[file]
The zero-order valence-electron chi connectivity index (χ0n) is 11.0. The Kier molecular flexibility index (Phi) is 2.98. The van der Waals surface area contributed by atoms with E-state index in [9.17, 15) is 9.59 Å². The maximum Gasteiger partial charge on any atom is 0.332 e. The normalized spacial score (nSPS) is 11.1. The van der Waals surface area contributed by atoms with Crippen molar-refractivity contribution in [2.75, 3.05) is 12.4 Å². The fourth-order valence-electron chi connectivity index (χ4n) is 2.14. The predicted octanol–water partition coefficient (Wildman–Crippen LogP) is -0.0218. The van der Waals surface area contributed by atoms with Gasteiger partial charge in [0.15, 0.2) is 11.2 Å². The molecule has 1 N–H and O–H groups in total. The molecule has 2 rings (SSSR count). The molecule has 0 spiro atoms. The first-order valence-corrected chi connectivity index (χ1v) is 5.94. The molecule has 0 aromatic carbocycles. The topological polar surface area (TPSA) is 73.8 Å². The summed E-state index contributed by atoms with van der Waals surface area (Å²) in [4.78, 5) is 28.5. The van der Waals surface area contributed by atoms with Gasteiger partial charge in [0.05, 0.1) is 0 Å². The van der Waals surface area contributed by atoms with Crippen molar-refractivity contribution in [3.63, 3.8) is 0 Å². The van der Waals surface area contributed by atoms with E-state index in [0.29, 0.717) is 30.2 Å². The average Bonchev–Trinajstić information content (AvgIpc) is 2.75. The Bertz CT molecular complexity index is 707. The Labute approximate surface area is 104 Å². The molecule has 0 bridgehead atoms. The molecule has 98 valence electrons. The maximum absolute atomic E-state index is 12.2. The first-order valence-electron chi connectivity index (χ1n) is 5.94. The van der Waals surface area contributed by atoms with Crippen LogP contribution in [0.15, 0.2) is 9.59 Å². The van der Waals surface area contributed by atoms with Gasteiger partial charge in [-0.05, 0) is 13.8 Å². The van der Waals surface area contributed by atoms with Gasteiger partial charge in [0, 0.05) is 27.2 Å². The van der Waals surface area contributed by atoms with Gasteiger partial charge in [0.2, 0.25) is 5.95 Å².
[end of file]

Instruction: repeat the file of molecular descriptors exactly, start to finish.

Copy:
The zero-order valence-electron chi connectivity index (χ0n) is 11.0. The Kier molecular flexibility index (Phi) is 2.98. The van der Waals surface area contributed by atoms with E-state index in [9.17, 15) is 9.59 Å². The maximum Gasteiger partial charge on any atom is 0.332 e. The normalized spacial score (nSPS) is 11.1. The van der Waals surface area contributed by atoms with Crippen molar-refractivity contribution in [2.75, 3.05) is 12.4 Å². The fourth-order valence-electron chi connectivity index (χ4n) is 2.14. The predicted octanol–water partition coefficient (Wildman–Crippen LogP) is -0.0218. The van der Waals surface area contributed by atoms with Gasteiger partial charge in [0.15, 0.2) is 11.2 Å². The molecule has 1 N–H and O–H groups in total. The molecule has 2 rings (SSSR count). The molecule has 0 spiro atoms. The first-order valence-corrected chi connectivity index (χ1v) is 5.94. The molecule has 0 aromatic carbocycles. The topological polar surface area (TPSA) is 73.8 Å². The summed E-state index contributed by atoms with van der Waals surface area (Å²) in [4.78, 5) is 28.5. The van der Waals surface area contributed by atoms with Gasteiger partial charge in [0.05, 0.1) is 0 Å². The van der Waals surface area contributed by atoms with Crippen molar-refractivity contribution in [3.63, 3.8) is 0 Å². The van der Waals surface area contributed by atoms with E-state index in [0.29, 0.717) is 30.2 Å². The average Bonchev–Trinajstić information content (AvgIpc) is 2.75. The Bertz CT molecular complexity index is 707. The Labute approximate surface area is 104 Å². The molecule has 0 bridgehead atoms. The molecule has 98 valence electrons. The maximum absolute atomic E-state index is 12.2. The first-order valence-electron chi connectivity index (χ1n) is 5.94. The van der Waals surface area contributed by atoms with Crippen LogP contribution in [0.15, 0.2) is 9.59 Å². The van der Waals surface area contributed by atoms with Gasteiger partial charge in [-0.05, 0) is 13.8 Å². The van der Waals surface area contributed by atoms with Gasteiger partial charge in [0, 0.05) is 27.2 Å². The van der Waals surface area contributed by atoms with Gasteiger partial charge in [0.2, 0.25) is 5.95 Å².